In view of the complexity of the multiple benefits that the scheme is looking for, I am interested to know whether panel members—not everyone has to comment, of course—have concerns about the ability of assessors on schemes to assess the benefits of particular outcomes. I will come to the issue of monitoring later, in another question. If we try to be positive about it, are there any suggestions about the development of training for assessors, if that is needed?

      • Vicki Swales:

        That is a really important point. As we understand it, there will be a two-track process whereby agreements below £75,000 will go through the local Scottish Government rural payments and inspections directorate area office and larger agreements will go to some kind of central panel. We have been seeking reassurances that appropriate experts or authorities will be involved in assessing applications. It should be done by those people from SNH, SEPA or elsewhere who have the environmental knowledge to determine whether an agreement will deliver against its objectives. I mean no disrespect to some of the area officers who work for SGRPID, but I am not sure that they always have the level of environmental knowledge to allow them to make some judgments.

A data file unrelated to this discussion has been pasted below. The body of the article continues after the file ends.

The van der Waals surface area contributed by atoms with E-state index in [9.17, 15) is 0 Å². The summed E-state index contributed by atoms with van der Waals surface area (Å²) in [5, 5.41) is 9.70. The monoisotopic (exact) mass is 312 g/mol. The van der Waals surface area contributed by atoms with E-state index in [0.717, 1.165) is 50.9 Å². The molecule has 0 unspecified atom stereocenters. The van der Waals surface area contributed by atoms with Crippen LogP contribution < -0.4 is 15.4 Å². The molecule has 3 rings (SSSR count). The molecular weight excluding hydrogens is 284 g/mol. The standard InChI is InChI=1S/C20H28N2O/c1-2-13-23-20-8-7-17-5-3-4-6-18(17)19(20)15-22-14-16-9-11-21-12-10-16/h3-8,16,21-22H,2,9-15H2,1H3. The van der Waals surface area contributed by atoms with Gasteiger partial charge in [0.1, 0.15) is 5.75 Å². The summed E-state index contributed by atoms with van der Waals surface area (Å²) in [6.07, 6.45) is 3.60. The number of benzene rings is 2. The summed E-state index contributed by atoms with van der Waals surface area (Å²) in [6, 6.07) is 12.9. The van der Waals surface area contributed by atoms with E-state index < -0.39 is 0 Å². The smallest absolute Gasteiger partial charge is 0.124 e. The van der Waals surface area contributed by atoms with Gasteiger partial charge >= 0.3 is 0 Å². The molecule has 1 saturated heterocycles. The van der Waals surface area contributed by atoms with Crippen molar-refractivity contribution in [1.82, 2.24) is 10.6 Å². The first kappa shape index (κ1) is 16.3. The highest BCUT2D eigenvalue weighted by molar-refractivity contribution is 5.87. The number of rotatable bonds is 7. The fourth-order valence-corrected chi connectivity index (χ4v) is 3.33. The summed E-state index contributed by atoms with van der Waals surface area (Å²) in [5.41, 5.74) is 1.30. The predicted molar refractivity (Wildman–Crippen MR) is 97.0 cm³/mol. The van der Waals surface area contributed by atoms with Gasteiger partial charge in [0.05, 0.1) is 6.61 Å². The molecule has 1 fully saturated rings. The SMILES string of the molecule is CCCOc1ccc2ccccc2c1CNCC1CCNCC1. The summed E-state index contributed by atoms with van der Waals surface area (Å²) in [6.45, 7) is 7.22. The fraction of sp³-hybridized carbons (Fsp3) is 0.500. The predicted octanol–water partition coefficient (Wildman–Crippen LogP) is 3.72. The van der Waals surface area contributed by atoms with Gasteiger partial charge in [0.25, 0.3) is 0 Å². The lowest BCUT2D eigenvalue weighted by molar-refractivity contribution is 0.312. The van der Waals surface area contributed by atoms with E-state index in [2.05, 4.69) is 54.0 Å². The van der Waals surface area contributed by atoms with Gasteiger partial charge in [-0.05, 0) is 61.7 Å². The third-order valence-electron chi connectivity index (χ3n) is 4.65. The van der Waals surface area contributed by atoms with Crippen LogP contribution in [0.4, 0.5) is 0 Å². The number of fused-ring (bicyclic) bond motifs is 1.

The process that is being put in place will help. As we understand it, farmers will have to produce an audit. A lot of work has been done on targeting to ensure that farmers and land managers can select only the right options. They have to be in the right place to select certain options that have been based on good environmental knowledge. They then put the application together and there is some level of scrutiny by—we hope—the right competent authority. There was a discussion about whether other organisations such as non-governmental organisations should play a role in that. We were quite supportive of that, but I understand that it is not going to be the case. After that, there will be a pre-assessment visit before the agreement is given.

        That might be where some of the costs come from. It might explain why the costs of delivery have gone up, but I argue that that could be a good thing as it will ensure that we get the right agreements that will deliver things. Equally, we should be looking for things that result in a win-win situation, and there are plenty of options that can deliver for water quality and biodiversity and against climate objectives. However, that is not always the case and there are some conflicts, which is why knowledge is required. For example, there is a big push for riparian planting, but if that happens on open ground that is habitat for wading birds such as lapwing and curlew, there can be a conflict. People need knowledge to know which things need to go in which places.

        10:45  
      • The Convener:

        All large organisations know that the more complex things are, the more bureaucracy is required, even in NGOs.